You learn as you go, and pictures truly are key in entering shows.
In the years of applying for shows, I learned that pictures are THE most important thing about applying for the jewelry category. So ok, good work is important too, but no one can see that good work without a good picture.
With digital photography, pictures in applications are better and better. You can have the best jewelry in the world, but if the pictures aren't good, you can forget about getting into any show.
And I have been in shows with some people with the absolute worst work and wondered 'how did they get in?' and figure, no doubt, they had great pictures.
There are tricks and tips to photos and I am no expert but will try to share some of my findings.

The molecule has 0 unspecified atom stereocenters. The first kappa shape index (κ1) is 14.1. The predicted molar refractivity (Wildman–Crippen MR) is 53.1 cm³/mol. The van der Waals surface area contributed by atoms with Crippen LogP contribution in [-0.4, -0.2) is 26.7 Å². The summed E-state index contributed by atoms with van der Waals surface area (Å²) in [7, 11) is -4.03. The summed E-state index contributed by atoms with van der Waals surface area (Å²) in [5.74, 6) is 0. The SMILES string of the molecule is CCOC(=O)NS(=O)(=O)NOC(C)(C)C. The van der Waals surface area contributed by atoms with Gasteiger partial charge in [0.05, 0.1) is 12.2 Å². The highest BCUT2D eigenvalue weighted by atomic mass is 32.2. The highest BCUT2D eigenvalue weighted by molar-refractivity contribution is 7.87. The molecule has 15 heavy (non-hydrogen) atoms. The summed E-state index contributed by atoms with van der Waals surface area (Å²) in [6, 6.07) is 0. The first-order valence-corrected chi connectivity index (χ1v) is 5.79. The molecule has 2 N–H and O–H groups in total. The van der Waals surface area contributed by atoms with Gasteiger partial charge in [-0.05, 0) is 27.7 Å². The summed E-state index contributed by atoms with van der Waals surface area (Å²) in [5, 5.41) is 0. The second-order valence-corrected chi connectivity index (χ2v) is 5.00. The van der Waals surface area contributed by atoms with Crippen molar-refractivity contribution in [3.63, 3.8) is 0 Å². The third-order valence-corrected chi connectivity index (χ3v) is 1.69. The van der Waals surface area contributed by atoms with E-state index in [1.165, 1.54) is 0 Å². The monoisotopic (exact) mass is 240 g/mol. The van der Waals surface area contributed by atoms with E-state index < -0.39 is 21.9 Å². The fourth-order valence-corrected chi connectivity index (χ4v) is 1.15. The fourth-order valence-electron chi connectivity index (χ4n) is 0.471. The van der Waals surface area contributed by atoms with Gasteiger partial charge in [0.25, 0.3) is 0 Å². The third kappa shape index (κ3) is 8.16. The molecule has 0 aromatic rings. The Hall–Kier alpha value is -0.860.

I did try having pictures done professionally a few times and they were never what I wanted. Two expensive ventures were deep disappointments. One with a photographer who just threw my work on a matte board any which way and took pics with his very expensive giant camera. One piece was just a beautiful work of handwoven off loom beadwork and he even had put it upside down to take it's picture. I paid him quite a bit for that work. This was before digital and he handed me the film to be developed. Another time, I went in with the jewelry and helped set it up. (another professional photographer) and again took the film to be developed. That time was 'ok' but cropping was bad and you could see all kinds of lint on the displays even though we cleaned meticulously for lint. There was a lot more background in those pictures than jewelry and that was sad because he had a giant lens on that camera and the tripod and lighting, but the pics weren't 'right'.